Structure Specific Analysis of white and gray matter in the rat brain

Tract specific Analysis (TSA) uses continuous medial modeling for structure- specific analysis of diffusion in sheet-like white matter tracts in the human brain. The medial geometry provides both a skeleton surface (the medial surface) and two “spoke” vectors from the skeleton to the boundary of the structure. Diffusion properties such as fractional anisotropy (FA) are sampled along the spokes and their mean is projected onto the skeleton for statistical testing on the medial surface. TSA enhances sensitivity and reduces multiple comparisons.

In a new abstract to appear at the Joint Annual Meeting ISMRM-ESMRMB 2014, we construct medial models of white matter tracts in the rat brain. We further apply the medial modeling approach to include the isocortex. Compared to human cortex, the lissencephalic rat cortex is readily modeled with a medial surface and we can resolve higher FA with DTI. We apply the new medial models to the study of the neurobiology of chronic stress in rats. Tracts connecting to the hippocampus and prefrontal cortex are of particular interest, since these areas are widely reported to be affected by stress and are important in mediating stress response. We therefore built medial models of corpus callosum, fimbria / fornix, and the internal capsule.


Medial skeletons of structure-specific analysis models in the white brain, overlaid on the RGB-FA image of a rat template.

The results will be presented as an e-poster in Milan.

  • P. A. Cook, P. A. Yushkevich, S. Tian, S. Luz, S. Bhatnagar, and J. C. Gee, “Structure Specific Analysis of white and gray matter in the rat brain after exposure to chronic stress,” in Proceedings 22nd Scientific Meeting, International Society for Magnetic Resonance in Medicine, Milan, Italy, 2014, p. 4554.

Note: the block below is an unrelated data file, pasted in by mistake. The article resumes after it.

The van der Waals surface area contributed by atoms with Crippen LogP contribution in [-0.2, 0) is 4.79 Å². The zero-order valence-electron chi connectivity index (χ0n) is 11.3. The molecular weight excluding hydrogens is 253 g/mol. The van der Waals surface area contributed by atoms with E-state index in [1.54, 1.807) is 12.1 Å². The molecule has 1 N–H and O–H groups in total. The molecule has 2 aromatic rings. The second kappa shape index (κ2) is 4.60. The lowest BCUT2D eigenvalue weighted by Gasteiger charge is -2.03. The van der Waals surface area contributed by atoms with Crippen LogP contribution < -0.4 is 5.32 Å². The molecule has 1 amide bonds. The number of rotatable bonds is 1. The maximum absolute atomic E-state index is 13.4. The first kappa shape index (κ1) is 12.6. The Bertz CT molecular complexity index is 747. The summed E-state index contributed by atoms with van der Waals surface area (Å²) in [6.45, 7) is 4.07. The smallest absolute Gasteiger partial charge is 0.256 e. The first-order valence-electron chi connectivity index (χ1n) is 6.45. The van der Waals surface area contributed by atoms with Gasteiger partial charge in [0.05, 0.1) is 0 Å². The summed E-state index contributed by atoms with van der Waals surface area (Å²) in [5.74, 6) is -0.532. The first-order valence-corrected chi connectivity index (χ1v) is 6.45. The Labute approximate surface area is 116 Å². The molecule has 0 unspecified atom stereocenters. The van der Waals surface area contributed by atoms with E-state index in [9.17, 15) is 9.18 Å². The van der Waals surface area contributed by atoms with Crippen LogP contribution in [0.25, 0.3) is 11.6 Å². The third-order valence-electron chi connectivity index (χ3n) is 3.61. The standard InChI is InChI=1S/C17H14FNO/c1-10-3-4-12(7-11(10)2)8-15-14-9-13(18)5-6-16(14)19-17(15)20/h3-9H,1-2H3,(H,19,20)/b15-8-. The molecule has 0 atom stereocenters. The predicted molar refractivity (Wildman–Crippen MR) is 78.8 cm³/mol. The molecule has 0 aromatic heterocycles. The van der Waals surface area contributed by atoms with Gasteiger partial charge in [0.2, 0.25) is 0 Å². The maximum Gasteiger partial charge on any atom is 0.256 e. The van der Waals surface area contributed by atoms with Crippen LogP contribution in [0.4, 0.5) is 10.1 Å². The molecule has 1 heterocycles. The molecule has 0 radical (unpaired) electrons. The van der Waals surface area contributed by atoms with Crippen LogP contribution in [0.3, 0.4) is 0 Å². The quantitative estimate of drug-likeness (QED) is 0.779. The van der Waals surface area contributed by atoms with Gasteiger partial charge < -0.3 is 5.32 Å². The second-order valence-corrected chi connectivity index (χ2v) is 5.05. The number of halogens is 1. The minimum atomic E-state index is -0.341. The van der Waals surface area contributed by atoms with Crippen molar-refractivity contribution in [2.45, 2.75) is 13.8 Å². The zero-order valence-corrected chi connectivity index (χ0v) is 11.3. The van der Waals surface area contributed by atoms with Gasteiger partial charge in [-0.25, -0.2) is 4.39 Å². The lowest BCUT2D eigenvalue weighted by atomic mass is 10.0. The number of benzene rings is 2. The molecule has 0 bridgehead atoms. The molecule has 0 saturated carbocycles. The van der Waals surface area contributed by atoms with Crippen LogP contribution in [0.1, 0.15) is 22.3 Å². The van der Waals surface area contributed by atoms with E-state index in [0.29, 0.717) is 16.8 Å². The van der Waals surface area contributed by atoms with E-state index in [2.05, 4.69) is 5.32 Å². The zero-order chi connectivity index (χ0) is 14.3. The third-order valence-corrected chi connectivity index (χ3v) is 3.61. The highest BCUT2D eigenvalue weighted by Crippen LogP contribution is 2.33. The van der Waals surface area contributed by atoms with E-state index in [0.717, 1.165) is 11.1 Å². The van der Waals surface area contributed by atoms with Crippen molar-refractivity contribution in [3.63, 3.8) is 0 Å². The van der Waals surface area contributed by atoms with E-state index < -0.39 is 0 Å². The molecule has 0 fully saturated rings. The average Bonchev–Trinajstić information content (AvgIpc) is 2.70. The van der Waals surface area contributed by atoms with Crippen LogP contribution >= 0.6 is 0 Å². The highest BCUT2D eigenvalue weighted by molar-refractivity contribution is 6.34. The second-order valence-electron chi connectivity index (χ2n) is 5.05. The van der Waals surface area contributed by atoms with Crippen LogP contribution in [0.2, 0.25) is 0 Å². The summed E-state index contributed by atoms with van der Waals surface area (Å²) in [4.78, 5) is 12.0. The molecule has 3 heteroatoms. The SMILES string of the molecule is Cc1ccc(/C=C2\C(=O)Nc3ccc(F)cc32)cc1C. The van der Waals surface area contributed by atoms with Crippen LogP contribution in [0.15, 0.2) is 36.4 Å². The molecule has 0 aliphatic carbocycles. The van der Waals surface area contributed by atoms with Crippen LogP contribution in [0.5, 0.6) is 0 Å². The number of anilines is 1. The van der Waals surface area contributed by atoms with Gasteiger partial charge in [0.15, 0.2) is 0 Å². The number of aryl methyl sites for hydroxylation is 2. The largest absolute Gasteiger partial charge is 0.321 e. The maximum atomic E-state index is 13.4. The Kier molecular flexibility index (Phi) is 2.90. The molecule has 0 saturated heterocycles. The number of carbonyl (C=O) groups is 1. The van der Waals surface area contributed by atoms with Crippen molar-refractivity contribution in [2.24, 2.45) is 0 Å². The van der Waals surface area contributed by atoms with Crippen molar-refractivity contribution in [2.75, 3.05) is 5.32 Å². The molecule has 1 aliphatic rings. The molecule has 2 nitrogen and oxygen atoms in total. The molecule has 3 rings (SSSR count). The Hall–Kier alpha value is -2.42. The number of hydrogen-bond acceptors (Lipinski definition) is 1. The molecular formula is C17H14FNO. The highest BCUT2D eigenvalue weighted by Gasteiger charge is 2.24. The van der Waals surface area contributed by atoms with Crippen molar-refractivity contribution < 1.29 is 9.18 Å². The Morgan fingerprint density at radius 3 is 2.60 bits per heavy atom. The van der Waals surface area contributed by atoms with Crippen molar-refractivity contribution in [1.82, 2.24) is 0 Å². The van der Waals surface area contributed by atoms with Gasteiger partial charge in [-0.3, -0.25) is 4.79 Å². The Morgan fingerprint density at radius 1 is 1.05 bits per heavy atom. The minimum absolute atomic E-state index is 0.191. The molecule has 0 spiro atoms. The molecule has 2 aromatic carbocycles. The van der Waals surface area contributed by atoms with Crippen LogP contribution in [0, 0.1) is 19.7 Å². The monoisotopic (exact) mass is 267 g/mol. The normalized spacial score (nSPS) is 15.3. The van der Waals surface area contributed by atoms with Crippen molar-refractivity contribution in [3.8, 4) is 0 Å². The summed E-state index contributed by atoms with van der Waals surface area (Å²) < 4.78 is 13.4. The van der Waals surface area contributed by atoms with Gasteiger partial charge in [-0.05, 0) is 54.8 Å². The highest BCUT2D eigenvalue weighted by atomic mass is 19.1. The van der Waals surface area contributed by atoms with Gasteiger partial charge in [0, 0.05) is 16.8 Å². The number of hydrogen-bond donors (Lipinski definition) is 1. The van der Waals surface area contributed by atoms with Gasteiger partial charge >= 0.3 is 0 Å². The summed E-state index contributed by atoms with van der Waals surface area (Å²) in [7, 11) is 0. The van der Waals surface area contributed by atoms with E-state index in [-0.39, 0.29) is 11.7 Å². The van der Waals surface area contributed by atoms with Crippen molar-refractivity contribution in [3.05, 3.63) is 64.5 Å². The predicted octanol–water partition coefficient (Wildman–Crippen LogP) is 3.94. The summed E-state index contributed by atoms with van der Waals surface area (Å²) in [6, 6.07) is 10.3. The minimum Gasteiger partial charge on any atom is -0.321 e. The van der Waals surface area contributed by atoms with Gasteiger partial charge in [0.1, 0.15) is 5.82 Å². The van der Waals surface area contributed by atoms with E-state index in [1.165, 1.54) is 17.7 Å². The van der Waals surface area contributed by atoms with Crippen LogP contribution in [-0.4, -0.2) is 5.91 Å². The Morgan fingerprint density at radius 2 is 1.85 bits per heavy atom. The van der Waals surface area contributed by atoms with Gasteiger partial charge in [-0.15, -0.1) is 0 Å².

author = {Cook, Philip A. and Yushkevich, Paul A. and Tian, Sijie and Luz,
    Sandra and Bhatnagar, Seema and Gee, James C.},
    title = {{S}tructure {S}pecific {A}nalysis of white and gray matter in the
    rat brain after exposure to chronic stress},
    booktitle = {{P}roceedings 22nd {S}cientific {M}eeting, {I}nternational {S}ociety
    for {M}agnetic {R}esonance in {M}edicine, {M}ilan, {I}taly},
    year = {2014},
    pages = {4554},
    abstract = {Language deficits are widely reported in frontotemporal dementia (FTD),
    including non-fluent primary progressive aphasia (naPPA), semantic-variant
    primary progressive aphasia (svPPA) behavioral variant FTD (bvFTD).
    We hypothesize that these deficits are due to disruption of a large-scale
    neural network involving both language and executive resources. Here
    we use multi-modal MRI and sparse statistical methods to evaluate
    whether imaging of white matter (WM) with diffusion MRI enhances
    prediction of the neuroanatomic basis for their deficit when combined
    with cortical thickness derived from T1 MRI.},
    keywords = {SLC1011},
    owner = {pcook},
    timestamp = {2014.03.13}